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Great Plains braces for severe storms through the weekend

By Alex Sosnowski, Accuweather.com

Severe weather will focus on the Great Plains of the United States into Friday night, but while the number of tornadoes may be low, the storms will continue to pose a risk to lives and property, AccuWeather meteorologists warn.

The main effects from the storms will be high wind gusts, hail and torrential downpours that may trigger localized flash flooding. Only a handful of the strongest storms may produce a brief tornado.

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A large wedge of cool, dry air will generally suppress large-scale severe weather activity from near the Mississippi River to the Atlantic coast for the rest of the week and perhaps right through the weekend, with a few small-scale exceptions.

Instead, severe thunderstorms will erupt along a 1,400-mile swath from Texas to North Dakota through at least Thursday evening.

"The vast majority of the storms in this zone will tend to be spotty and occur from mid-afternoon through the evening hours," AccuWeather senior meteorologist Adam Douty said, adding, "However, there will be some exceptions, especially where the storms organize into large complexes and may travel for hundreds of miles, last through the night and perhaps into the next morning."

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One such zone AccuWeather meteorologists are watching for one or two such complexes will extend from eastern Colorado and West Texas to western and central Oklahoma and north-central Texas from Wednesday night to Thursday.

Should the storms survive the trip to Dallas, a major metro area and airport hub, major travel disruptions may result again. From Monday night to Tuesday, the Dallas area was hit hard by multiple rounds of severe thunderstorms that brought large hail and high winds. The storms pushed parked aircraft around at the Dallas-Fort Worth International Airport and cut the power to hundreds of thousands in the metro area and more than 1 million throughout the Lone Star State.

The Houston area was affected by severe weather and 1-2 inches of rain on Tuesday afternoon and could be impacted more than once throughout the week if storms push to the Gulf Coast.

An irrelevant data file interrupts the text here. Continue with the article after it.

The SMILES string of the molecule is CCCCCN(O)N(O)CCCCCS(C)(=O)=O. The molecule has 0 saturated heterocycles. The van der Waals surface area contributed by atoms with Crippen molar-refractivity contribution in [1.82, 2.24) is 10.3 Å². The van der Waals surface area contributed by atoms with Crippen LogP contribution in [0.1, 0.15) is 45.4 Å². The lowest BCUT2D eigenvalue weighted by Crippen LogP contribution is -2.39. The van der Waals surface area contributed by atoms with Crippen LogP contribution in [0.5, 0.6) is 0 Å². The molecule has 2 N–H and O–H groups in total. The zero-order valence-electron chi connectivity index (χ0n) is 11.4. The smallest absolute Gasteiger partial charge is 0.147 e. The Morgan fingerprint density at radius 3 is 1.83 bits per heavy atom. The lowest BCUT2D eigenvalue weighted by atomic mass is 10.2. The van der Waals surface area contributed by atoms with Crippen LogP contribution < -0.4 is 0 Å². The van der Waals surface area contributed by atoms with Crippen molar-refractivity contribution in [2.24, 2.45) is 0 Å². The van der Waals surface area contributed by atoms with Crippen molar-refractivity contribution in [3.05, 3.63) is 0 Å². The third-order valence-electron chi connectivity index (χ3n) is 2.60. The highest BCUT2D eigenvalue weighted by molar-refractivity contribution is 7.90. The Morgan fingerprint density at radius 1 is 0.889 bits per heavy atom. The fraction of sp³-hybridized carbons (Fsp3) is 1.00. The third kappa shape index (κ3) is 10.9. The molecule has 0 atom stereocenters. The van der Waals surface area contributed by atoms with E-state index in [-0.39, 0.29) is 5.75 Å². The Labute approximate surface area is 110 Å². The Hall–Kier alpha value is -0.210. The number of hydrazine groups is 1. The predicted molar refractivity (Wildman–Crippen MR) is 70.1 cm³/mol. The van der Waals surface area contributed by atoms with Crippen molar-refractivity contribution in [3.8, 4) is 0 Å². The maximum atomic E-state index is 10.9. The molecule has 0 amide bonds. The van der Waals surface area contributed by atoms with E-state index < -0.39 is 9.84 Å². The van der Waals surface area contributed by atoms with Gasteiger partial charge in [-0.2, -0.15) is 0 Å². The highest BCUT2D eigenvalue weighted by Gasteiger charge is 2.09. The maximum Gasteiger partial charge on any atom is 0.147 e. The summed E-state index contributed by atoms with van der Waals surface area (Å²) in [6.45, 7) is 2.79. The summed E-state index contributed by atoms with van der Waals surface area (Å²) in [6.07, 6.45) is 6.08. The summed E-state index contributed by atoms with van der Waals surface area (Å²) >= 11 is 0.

As a disturbance pushes out from the southern Rockies on Thursday, another concentrated area of severe thunderstorms could extend from West Texas to central Texas. Another more regional zone of severe weather could also develop over parts of the northern Plains and extend into south-central Canada.

On Friday, the risk of severe weather will shift to the east and away from the High Plains to the lower-elevation areas of the Plains.

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Friday's severe weather will most likely extend from central and southeastern Texas to southeastern Kansas and southwestern Missouri.

"On Saturday, the likelihood of heavy, gusty thunderstorms and the potential for severe weather will likely again reset farther to the west over the High Plains," Douty said. "AccuWeather will upgrade the potential for severe thunderstorms as warranted."

As a disturbance moves eastward from the Rockies, this time from the northern part of the Rockies, the likelihood of locally severe thunderstorms will extend from western Kansas to the Dakotas and western Minnesota.

Once again, the main threats on Sunday will be high wind gusts, large hail and localized flash flooding.

Because the storms will tend to dwell and fire again over much of the same zones each day through the weekend, where the downpours repeat, the potential for flash flooding of small streams and significant rises on rivers will also increase.

The region at greatest risk for stream and river flooding will include familiar territory in central and northeastern Texas and western Louisiana. From mid-April to mid-May, much of this area received two to three times its normal rain, with double-digit rainfall in some locations, which sent streams, rivers and bayous to major flood stage.

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The risk of flooding on a regional basis will extend northward through much of Oklahoma, western Arkansas and eastern Kansas.

However, much of the central U.S. will be at risk for at least localized incidents of flash flooding this weekend as moisture from the Gulf of Mexico escalates over the region and triggers showers and heavier thunderstorms.

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